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Hello!  I’m Christy.

In a nutshell, I am a:

  • Mama
  • Teacher
  • Soon-to-be published author (March 29, 2018!)
  • Grief survivor
  • Podcaster
  • Over-sharer

I think you’ll love it here if you have ever tripped up the stairs, if you love to read, if you love true crime, if you have any kind of emotional baggage, if lots of people stress you out (or don’t), or if you have at least one child who is obsessed with Halloween.  🙂

At any rate, I’m glad you’re here.



Authors Turning Pages Spotlight: Laura Mausolf

Continuing in my series of highlighting authors for my upcoming event, I’d like you to meet a lovely lady named Laura Mausolf.

Event: #bewhoyouneeded presents Author Turning Pages at the PumpHouse in LaCrosse on Weds 10/24 or Thurs 10/25. Tickets available at https://www.thepumphouse.org/about/tickets-box-office/ 

I met Laura first on Facebook, so when I ran into her at my son’s T-Ball game, I wasn’t sure if I should go up to her or not. As it turns out, she came up to me the instant she saw me and IMMEDIATELY made me feel like we had been friends for years.

She and her husband Bob are the most adorable couple. She is tiny, but FIERCE, yo, and she cracks me up with her innocence coupled with her tendency to use swears. LOL! As the weeks went by, I realized that my absolute favorite thing about her is how absolutely GENUINE she is.

What I mean by that is I’m positive that everything she says, she has taken the time to reflect and be sure that she isn’t hurting anyone with her words. She is careful, and takes her time. Laura has this absolutely kind spirit and exudes a sort of peace about herself.

It’s so hard for me to believe that Laura has struggled through anything-mostly because of that happy, joyful, peaceful spirit, but she has–and she is now dedicating her life to spread awareness about anxiety and postpartum depression. PPD is one of those things that nobody ever talks about, and she doesn’t want anyone else to feel as alone as she did.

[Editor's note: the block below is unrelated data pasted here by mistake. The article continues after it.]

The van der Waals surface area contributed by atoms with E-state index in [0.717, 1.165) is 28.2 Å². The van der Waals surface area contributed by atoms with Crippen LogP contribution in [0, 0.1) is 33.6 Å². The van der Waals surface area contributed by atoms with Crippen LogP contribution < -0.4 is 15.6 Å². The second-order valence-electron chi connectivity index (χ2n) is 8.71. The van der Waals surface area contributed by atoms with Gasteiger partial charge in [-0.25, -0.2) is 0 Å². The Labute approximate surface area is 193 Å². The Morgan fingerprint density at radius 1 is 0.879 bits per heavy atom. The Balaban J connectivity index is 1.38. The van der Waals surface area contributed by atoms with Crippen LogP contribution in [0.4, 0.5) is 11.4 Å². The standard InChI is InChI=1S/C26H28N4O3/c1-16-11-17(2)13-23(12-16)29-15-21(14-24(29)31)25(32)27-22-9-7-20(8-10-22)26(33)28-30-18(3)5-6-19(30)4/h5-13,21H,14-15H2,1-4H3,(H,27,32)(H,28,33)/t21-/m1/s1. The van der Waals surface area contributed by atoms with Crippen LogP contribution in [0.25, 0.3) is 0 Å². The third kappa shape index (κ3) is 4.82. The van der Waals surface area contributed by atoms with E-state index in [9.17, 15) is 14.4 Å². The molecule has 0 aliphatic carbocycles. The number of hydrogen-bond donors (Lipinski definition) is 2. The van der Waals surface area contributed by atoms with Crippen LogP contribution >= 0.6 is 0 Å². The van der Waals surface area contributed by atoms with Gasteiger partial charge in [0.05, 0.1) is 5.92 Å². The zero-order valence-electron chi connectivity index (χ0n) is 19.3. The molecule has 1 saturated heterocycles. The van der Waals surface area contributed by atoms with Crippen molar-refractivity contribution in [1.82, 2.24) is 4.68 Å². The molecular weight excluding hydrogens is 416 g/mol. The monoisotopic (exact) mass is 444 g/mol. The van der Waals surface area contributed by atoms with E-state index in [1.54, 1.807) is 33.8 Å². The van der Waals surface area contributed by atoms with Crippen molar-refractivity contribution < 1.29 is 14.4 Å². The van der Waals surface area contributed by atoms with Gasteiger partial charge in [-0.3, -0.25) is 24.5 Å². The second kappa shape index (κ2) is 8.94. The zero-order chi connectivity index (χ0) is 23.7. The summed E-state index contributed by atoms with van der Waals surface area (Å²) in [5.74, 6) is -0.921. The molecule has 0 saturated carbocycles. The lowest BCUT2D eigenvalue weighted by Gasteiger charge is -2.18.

Watching her with her adorable boys now is an amazing testament to how sometimes it takes a lot of hard work to get where you want-but you will make it if you believe in yourself. She is an incredible mama and loves those children without abandon.

She can teach you anything-she not only works in the cath lab as a nurse, but she knows meditation, yoga, how to tell you what all those crystals are supposed to do, and more! 🙂

During our show at the Pump House, you’ll fall just as in love with her as Lisa and I have, and you’ll laugh hysterically at her “wild” side. Oh yeah, there is one, yo. I’m serious.


Authors Turning Pages Spotlight: Lisa David Olson

It’s no secret I want to be Brene Brown. Or Rachel Hollis. I obviously know the chances of that are about the same as me making it in the NFL. (By the way, maybe message them and suggest my book to put on their TBR list? It can’t hurt, just sayin’).

HOWEVER, that doesn’t mean I can’t do the things I love. And I LOVE speaking to people. I love doing my best to lift people up, make them laugh, and remind them that it’s ok to not be ok.

In the last year, venturing into the book publishing industry, joining writing groups, and networking my little tushy off, I have met SO MANY incredible people. And even though we kinda throw words like incredible and awesome around, I seriously mean INCREDIBLE. As in, you look at someone and you just wonder, how can someone be so freaking awesome?

Tonight I want to tell you about a lady I know. She, along with one other superhero (who I will introduce to you next week), is doing a show with me in a few weeks at this amazing arts center called The Pumphouse.  Oh, and our director, who I will also introduce next week is her hubby. They’re kinda sickly cute, though, be warned.

For over a year now, people have been saying to me, “Omg, you need to meet Lisa David Olson. You and she would totally hit it off. You will be besties.”

And, of course, I didn’t meet her. Not on purpose, yo. I just didn’t run into her.

And then, one night, like magic, she showed up at my writing small group. And I went home that night and thought:

  1. Everyone was right, I DO love her.
  2. We need to collaborate because we both JUST released books and they’re about humor and overcoming our tough experiences.

And so, without any hesitation, when I asked her if she wanted to work with me (think you’re inviting a new friend to a sleepover in 7th grade), she said, “Absolutely!”

A summary of Lisa:

*She is FREAKING HILARIOUS. Like, should be on Saturday Night Live hilarious (Um, anyone out there with connections? Because, for real, she is legit the funniest person and can keep a totally straight face when she’s making you practically pee your pants laughing).

*She has been through some stuff, but she NEVER whines or complains about it. She’s like, “Yo, we got this. Bring it on.”

*She LOVES kids. And not just like, “Oh, kids are awesome,” but, more like, “OMG I see a child over there, I wonder if it wants a sucker?” Ok, that sounds on the creepy side, but you know what I mean. She is SUCH a mother and a nurturer, which is really quite incredible considering her recent book is about surviving an abusive, alcoholic mother.

*She means business.  She’s a hustler. She shows up. She’s responsible. She takes everything seriously. She will make you want to work harder.

*Have you ever known someone who can’t show up empty-handed? I have another friend, Pete, who is like this too. Basically, anytime we meet for anything, she has some sort of little trinket for me. Last time I saw her she gave me a wrapped crystal-thing that I now keep on my nightstand and touch right before bed. She thinks ahead and wants to just spread the love.